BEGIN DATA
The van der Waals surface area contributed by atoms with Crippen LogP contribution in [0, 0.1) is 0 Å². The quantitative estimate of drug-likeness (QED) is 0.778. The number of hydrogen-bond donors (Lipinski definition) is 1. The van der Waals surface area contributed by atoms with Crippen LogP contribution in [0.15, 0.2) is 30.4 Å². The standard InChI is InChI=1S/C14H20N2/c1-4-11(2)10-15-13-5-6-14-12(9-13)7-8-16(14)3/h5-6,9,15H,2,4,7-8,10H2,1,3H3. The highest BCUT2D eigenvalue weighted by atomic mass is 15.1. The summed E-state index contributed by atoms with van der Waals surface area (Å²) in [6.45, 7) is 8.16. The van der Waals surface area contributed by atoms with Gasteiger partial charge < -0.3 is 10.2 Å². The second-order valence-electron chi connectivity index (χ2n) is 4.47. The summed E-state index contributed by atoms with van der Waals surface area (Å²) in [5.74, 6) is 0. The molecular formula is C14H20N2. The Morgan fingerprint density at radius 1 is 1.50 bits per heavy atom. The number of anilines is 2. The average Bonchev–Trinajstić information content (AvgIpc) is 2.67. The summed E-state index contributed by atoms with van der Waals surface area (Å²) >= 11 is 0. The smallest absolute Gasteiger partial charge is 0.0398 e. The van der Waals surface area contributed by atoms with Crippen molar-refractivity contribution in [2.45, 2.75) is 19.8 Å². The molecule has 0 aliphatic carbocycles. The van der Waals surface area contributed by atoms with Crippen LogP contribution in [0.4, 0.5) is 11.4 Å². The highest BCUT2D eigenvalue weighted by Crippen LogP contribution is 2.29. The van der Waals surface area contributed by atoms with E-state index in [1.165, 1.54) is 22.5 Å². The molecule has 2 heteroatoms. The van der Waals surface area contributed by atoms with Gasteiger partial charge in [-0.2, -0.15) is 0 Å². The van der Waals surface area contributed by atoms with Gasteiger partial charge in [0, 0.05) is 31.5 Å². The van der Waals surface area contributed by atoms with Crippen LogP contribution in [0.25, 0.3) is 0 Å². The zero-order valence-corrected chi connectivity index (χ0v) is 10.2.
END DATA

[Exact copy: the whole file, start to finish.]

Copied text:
The van der Waals surface area contributed by atoms with Crippen LogP contribution in [0, 0.1) is 0 Å². The quantitative estimate of drug-likeness (QED) is 0.778. The number of hydrogen-bond donors (Lipinski definition) is 1. The van der Waals surface area contributed by atoms with Crippen LogP contribution in [0.15, 0.2) is 30.4 Å². The standard InChI is InChI=1S/C14H20N2/c1-4-11(2)10-15-13-5-6-14-12(9-13)7-8-16(14)3/h5-6,9,15H,2,4,7-8,10H2,1,3H3. The highest BCUT2D eigenvalue weighted by atomic mass is 15.1. The summed E-state index contributed by atoms with van der Waals surface area (Å²) in [6.45, 7) is 8.16. The van der Waals surface area contributed by atoms with Gasteiger partial charge < -0.3 is 10.2 Å². The second-order valence-electron chi connectivity index (χ2n) is 4.47. The summed E-state index contributed by atoms with van der Waals surface area (Å²) in [5.74, 6) is 0. The molecular formula is C14H20N2. The Morgan fingerprint density at radius 1 is 1.50 bits per heavy atom. The number of anilines is 2. The average Bonchev–Trinajstić information content (AvgIpc) is 2.67. The summed E-state index contributed by atoms with van der Waals surface area (Å²) >= 11 is 0. The smallest absolute Gasteiger partial charge is 0.0398 e. The van der Waals surface area contributed by atoms with Crippen molar-refractivity contribution in [2.45, 2.75) is 19.8 Å². The molecule has 0 aliphatic carbocycles. The van der Waals surface area contributed by atoms with Crippen LogP contribution in [0.4, 0.5) is 11.4 Å². The highest BCUT2D eigenvalue weighted by Crippen LogP contribution is 2.29. The van der Waals surface area contributed by atoms with E-state index in [1.165, 1.54) is 22.5 Å². The molecule has 2 heteroatoms. The van der Waals surface area contributed by atoms with Gasteiger partial charge in [-0.2, -0.15) is 0 Å². The van der Waals surface area contributed by atoms with Gasteiger partial charge in [0, 0.05) is 31.5 Å². The van der Waals surface area contributed by atoms with Crippen LogP contribution in [0.25, 0.3) is 0 Å². The zero-order valence-corrected chi connectivity index (χ0v) is 10.2.